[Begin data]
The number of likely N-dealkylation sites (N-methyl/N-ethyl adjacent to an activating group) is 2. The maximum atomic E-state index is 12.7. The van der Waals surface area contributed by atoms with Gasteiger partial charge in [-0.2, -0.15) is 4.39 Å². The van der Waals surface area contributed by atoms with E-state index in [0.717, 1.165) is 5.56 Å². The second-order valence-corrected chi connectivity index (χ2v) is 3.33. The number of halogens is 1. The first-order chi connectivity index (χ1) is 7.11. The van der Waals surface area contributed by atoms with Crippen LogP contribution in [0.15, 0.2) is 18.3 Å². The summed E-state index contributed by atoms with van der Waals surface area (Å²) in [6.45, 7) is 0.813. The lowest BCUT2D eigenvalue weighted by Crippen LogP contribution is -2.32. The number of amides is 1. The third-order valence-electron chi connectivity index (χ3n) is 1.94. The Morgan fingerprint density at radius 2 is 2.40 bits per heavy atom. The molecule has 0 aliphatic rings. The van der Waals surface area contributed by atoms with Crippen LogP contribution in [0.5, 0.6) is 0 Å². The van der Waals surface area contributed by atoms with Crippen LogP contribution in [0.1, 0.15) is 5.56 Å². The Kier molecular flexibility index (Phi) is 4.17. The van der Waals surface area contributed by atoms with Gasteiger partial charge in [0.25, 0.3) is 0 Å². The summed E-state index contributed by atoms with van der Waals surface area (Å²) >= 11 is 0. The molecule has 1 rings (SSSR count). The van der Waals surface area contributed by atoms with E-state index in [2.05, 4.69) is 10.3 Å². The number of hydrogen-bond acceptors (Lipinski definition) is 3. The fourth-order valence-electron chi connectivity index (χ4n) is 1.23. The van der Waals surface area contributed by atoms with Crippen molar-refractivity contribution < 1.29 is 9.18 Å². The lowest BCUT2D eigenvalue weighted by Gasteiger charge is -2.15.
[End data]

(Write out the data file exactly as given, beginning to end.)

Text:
The number of likely N-dealkylation sites (N-methyl/N-ethyl adjacent to an activating group) is 2. The maximum atomic E-state index is 12.7. The van der Waals surface area contributed by atoms with Gasteiger partial charge in [-0.2, -0.15) is 4.39 Å². The van der Waals surface area contributed by atoms with E-state index in [0.717, 1.165) is 5.56 Å². The second-order valence-corrected chi connectivity index (χ2v) is 3.33. The number of halogens is 1. The first-order chi connectivity index (χ1) is 7.11. The van der Waals surface area contributed by atoms with Crippen LogP contribution in [0.15, 0.2) is 18.3 Å². The summed E-state index contributed by atoms with van der Waals surface area (Å²) in [6.45, 7) is 0.813. The lowest BCUT2D eigenvalue weighted by Crippen LogP contribution is -2.32. The number of amides is 1. The third-order valence-electron chi connectivity index (χ3n) is 1.94. The Morgan fingerprint density at radius 2 is 2.40 bits per heavy atom. The molecule has 0 aliphatic rings. The van der Waals surface area contributed by atoms with Crippen LogP contribution in [0.5, 0.6) is 0 Å². The van der Waals surface area contributed by atoms with Crippen LogP contribution in [0.1, 0.15) is 5.56 Å². The Kier molecular flexibility index (Phi) is 4.17. The van der Waals surface area contributed by atoms with Gasteiger partial charge in [0.25, 0.3) is 0 Å². The summed E-state index contributed by atoms with van der Waals surface area (Å²) >= 11 is 0. The molecule has 1 rings (SSSR count). The van der Waals surface area contributed by atoms with E-state index in [2.05, 4.69) is 10.3 Å². The number of hydrogen-bond acceptors (Lipinski definition) is 3. The fourth-order valence-electron chi connectivity index (χ4n) is 1.23. The van der Waals surface area contributed by atoms with Crippen molar-refractivity contribution < 1.29 is 9.18 Å². The lowest BCUT2D eigenvalue weighted by Gasteiger charge is -2.15.